During his long tenure as First Assistant Postmaster General, Bradley produced three remarkable maps of the United States. Appearing in 1796, 1804, and ca. 1825, each documented the expansion of the country and the fast-growing network of post roads that bound it together.
Displayed here is Bradley’s first map, depicting every American post route and post office, with the mileage between post offices indicated. The map is a complex compilation, and his sources included commercial maps; Federal surveys of the public lands; military and civilian surveys; and post road information obtained from legislators, postmasters, and postal contractors.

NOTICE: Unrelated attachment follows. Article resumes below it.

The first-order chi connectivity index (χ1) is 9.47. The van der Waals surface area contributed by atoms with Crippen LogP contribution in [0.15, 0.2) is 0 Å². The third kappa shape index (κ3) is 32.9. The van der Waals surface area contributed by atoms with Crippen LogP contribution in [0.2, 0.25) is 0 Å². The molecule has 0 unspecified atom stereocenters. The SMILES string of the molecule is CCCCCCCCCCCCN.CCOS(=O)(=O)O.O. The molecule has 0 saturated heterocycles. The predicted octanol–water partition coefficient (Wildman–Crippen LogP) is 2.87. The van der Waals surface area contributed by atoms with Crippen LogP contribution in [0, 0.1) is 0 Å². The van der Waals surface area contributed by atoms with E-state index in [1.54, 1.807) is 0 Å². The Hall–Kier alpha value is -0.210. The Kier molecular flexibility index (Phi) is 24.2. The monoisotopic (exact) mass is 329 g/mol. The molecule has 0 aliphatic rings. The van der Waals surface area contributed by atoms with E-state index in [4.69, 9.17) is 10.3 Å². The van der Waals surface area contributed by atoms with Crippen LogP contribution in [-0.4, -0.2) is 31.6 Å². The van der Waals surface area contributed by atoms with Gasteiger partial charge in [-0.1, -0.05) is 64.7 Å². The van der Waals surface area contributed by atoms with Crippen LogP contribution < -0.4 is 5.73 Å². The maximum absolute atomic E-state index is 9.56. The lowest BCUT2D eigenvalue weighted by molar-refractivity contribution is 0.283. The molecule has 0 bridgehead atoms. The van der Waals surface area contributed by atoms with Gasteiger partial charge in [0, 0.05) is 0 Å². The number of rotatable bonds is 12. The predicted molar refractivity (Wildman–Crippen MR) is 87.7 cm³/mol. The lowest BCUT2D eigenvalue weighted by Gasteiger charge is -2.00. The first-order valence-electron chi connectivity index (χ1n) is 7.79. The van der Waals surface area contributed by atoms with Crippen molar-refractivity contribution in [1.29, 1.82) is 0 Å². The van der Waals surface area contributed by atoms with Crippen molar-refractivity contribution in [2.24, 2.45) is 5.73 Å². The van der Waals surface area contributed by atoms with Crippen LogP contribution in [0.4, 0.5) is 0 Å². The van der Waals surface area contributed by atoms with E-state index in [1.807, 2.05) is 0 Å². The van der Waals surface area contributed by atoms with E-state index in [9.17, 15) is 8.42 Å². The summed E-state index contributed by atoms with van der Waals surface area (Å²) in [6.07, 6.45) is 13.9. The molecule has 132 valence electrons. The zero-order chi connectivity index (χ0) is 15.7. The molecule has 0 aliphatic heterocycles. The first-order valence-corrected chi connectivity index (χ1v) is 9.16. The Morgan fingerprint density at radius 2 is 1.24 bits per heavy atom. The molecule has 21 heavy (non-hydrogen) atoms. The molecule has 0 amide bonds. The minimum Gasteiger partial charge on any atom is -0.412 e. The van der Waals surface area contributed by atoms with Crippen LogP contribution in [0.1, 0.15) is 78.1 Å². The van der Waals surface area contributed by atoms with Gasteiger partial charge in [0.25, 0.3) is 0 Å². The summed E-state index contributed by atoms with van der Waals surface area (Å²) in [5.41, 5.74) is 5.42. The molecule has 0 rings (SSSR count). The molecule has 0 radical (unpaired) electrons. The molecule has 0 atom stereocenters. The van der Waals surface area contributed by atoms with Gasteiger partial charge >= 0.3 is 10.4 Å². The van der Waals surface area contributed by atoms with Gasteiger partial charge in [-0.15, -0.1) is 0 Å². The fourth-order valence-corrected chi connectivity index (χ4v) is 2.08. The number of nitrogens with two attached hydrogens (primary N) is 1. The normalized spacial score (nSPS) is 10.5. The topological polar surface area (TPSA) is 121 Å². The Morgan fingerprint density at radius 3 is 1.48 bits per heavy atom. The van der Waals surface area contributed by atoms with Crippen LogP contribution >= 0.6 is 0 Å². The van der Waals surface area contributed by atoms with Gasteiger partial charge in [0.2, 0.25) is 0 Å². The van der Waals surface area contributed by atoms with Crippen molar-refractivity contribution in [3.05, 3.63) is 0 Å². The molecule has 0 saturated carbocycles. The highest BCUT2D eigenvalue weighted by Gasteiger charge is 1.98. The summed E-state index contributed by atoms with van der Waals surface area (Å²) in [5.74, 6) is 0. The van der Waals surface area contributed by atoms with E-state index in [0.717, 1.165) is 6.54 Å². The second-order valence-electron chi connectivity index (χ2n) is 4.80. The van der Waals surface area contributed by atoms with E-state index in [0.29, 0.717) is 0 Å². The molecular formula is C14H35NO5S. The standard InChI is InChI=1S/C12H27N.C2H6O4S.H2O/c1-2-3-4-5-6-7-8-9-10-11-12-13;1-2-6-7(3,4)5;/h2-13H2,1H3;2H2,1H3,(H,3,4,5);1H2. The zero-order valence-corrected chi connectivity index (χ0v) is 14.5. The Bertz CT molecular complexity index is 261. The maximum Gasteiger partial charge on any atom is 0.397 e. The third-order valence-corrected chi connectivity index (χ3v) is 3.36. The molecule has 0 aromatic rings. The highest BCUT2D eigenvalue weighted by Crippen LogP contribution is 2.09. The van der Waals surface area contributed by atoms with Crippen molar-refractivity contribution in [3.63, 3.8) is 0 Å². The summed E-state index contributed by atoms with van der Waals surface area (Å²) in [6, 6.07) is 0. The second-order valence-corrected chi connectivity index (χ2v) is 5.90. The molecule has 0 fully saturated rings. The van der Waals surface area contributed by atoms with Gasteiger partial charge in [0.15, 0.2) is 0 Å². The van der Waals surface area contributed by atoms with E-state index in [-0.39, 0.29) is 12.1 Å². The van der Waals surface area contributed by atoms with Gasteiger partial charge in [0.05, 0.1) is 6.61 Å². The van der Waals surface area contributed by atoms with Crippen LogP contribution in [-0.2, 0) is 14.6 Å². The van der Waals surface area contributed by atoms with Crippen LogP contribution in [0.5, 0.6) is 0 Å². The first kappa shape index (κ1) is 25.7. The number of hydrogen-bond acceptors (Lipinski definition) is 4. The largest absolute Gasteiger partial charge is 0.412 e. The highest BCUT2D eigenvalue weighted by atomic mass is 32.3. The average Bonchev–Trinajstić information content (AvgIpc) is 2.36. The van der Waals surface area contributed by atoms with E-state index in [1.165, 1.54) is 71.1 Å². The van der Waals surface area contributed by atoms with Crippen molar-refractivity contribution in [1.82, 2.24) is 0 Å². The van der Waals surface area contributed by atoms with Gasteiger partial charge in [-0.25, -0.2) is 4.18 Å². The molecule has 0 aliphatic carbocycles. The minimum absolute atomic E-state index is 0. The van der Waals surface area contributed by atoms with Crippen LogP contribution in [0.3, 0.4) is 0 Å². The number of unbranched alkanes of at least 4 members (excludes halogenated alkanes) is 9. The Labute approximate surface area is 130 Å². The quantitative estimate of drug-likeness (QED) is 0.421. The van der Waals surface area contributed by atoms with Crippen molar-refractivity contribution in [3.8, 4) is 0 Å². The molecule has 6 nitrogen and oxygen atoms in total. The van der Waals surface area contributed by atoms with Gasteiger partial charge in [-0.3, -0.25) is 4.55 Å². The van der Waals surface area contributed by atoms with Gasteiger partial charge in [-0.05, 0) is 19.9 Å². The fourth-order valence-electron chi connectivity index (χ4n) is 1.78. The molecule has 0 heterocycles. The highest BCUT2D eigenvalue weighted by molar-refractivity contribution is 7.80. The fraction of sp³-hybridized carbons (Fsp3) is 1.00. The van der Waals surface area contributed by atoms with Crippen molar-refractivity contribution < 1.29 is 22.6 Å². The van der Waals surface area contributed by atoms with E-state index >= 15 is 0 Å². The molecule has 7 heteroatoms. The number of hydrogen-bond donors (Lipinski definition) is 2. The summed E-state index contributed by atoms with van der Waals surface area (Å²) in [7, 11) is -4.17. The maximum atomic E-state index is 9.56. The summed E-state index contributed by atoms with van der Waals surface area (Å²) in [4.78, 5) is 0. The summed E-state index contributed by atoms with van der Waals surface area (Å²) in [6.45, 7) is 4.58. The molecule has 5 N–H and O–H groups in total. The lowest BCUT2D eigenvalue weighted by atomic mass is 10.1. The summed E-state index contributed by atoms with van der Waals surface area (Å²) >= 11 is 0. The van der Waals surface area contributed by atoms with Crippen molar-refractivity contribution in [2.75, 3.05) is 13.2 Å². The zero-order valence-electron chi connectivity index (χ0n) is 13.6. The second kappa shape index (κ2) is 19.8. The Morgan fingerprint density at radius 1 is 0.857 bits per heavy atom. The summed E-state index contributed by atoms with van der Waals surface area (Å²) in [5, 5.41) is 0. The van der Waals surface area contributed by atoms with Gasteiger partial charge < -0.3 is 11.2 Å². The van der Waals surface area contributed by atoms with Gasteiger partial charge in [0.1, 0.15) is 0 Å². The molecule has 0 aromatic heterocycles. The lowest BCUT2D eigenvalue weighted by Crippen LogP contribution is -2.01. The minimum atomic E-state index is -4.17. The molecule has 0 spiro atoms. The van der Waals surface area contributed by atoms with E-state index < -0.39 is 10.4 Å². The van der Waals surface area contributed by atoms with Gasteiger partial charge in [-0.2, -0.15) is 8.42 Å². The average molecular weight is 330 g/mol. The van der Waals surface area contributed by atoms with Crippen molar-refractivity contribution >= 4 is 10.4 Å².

Bradley’s map is a fitting close to this exhibition. It shows how in just a few years since the Treaty of Paris the country had adopted a Constitution; welcomed Vermont, Kentucky and Tennessee to the Union; created a model for settling the West; and built a bureaucracy and thousands of miles of roads to connect and serve its growing population. The national aspirations of 1783 had become a reality.